Article by Mia Rafalowicz-Campbell, Geektime
Medical Cannabis (MC) is fast moving from the underground of niche research to a vibrant sector that is attracting significant attention across the globe. Interestingly, Israel has become recognised internationally as a leader in the MC field, taking charge of much of the research that is laying the ground for the next generation of development. Since 1964, when Dr. Raphael Mechoulam first identified THC as the main psychoactive component of cannabis, the country has been at the forefront of MC research, and today research is carried out at Hebrew University, the Technion, the Volcani Center, and Ariel University.
Unsurprisingly, 2016 has been a particularly big year for MC in Israel. Two international MC events, the CannaTechinnovation summit in March, and the Cann10 conference in September have brought investors, entrepreneurs, and even faces from the pharmaceutical industry to explore the scene here.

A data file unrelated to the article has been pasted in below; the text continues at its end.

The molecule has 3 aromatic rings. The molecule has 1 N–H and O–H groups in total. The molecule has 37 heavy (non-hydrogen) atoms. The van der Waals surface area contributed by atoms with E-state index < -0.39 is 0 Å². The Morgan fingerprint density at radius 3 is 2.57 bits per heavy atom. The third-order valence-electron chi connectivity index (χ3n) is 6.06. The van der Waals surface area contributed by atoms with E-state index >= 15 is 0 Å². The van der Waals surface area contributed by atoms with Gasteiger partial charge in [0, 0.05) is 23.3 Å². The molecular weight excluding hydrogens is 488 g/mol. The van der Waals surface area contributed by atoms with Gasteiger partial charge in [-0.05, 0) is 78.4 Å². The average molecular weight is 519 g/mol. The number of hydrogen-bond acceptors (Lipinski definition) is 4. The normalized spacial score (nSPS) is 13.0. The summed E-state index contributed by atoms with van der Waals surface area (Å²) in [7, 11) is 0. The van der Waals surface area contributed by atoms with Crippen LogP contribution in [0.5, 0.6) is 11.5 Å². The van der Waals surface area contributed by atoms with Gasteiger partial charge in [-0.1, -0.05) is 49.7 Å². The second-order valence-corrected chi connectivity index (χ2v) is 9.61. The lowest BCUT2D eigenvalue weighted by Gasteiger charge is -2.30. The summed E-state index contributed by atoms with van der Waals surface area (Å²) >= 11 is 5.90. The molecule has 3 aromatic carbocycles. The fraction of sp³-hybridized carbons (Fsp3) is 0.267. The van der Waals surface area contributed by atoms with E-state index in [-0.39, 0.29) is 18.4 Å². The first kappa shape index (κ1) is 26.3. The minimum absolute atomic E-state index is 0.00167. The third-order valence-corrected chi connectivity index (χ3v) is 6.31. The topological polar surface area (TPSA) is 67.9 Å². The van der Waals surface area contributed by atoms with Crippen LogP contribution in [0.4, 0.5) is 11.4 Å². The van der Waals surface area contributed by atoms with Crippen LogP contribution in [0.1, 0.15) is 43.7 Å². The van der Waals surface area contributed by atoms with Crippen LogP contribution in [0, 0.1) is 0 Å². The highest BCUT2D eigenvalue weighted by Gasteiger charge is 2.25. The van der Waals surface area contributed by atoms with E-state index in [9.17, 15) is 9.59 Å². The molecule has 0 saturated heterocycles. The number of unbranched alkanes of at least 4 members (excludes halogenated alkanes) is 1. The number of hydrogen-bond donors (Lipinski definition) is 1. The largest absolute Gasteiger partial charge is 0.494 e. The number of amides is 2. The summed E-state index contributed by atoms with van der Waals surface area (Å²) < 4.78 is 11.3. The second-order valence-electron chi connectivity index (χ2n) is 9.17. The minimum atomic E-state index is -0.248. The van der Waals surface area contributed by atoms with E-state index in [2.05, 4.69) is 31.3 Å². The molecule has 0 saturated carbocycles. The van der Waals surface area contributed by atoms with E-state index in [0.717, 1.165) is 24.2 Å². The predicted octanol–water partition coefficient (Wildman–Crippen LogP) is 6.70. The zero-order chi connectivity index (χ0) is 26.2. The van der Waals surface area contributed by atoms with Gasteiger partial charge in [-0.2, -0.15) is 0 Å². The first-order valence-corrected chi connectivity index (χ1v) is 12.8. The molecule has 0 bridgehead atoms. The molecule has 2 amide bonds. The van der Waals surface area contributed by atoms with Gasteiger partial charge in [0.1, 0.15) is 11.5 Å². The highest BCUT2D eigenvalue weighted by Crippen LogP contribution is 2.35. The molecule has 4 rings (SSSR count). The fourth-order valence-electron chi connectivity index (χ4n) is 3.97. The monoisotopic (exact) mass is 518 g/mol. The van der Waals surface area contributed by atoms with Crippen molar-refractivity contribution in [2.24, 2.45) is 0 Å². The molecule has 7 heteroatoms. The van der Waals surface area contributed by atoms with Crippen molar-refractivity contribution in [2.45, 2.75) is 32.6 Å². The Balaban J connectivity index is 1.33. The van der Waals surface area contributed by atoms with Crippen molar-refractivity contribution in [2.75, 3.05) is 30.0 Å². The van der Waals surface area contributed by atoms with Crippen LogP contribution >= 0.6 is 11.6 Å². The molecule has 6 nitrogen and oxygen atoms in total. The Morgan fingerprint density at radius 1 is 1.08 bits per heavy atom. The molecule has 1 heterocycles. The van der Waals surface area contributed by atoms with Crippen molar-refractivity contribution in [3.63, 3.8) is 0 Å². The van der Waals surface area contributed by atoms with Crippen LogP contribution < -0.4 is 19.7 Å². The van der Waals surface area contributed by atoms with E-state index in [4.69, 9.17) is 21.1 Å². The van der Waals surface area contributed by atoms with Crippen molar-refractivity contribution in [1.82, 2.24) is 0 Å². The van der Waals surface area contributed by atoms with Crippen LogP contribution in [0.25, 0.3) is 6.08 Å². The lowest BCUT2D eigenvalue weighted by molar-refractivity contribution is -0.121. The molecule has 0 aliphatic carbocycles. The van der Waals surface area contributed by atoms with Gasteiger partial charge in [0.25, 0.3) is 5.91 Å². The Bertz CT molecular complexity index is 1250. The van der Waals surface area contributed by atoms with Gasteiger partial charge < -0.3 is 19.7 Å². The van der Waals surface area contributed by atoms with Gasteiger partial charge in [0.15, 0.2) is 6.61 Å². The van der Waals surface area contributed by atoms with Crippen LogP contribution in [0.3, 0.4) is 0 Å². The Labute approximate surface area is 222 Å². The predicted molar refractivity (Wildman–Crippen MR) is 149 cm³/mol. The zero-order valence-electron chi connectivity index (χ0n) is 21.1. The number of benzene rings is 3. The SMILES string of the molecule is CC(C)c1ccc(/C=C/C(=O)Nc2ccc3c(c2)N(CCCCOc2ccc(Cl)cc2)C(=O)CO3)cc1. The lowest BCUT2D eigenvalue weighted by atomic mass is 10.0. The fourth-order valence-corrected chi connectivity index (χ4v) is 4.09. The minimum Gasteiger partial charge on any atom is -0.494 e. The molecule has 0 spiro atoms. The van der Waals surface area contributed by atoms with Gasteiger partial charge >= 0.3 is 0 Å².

In between these two events, the MC regulatory system underwent a seemingly significant change. MC has been legal in Israel since the 1990s, and there are currently about 26,000 patients with a license for its use, but a policy passed in June set the stage for even more dramatic reform. iCAN, the organisation behind CannaTech,summarised the changes as:
1. Cannabis-based medications will be sold and distributed in pharmacies
2. Calls to increase the number of physicians able to prescribe medical cannabis
3. Standard physician prescriptions will be used for patients to acquire medical cannabis from a pharmacy
4. Opening up the market of approved grow operations in Israel
Beyond research and regulation, industry has also flourished. Ofer Spottheim, General Manager of MC incubator Cann10, told Geektime about the success of the Cann10 conference. “We had more than 625 people, and about 100 overseas guests from 20 countries.”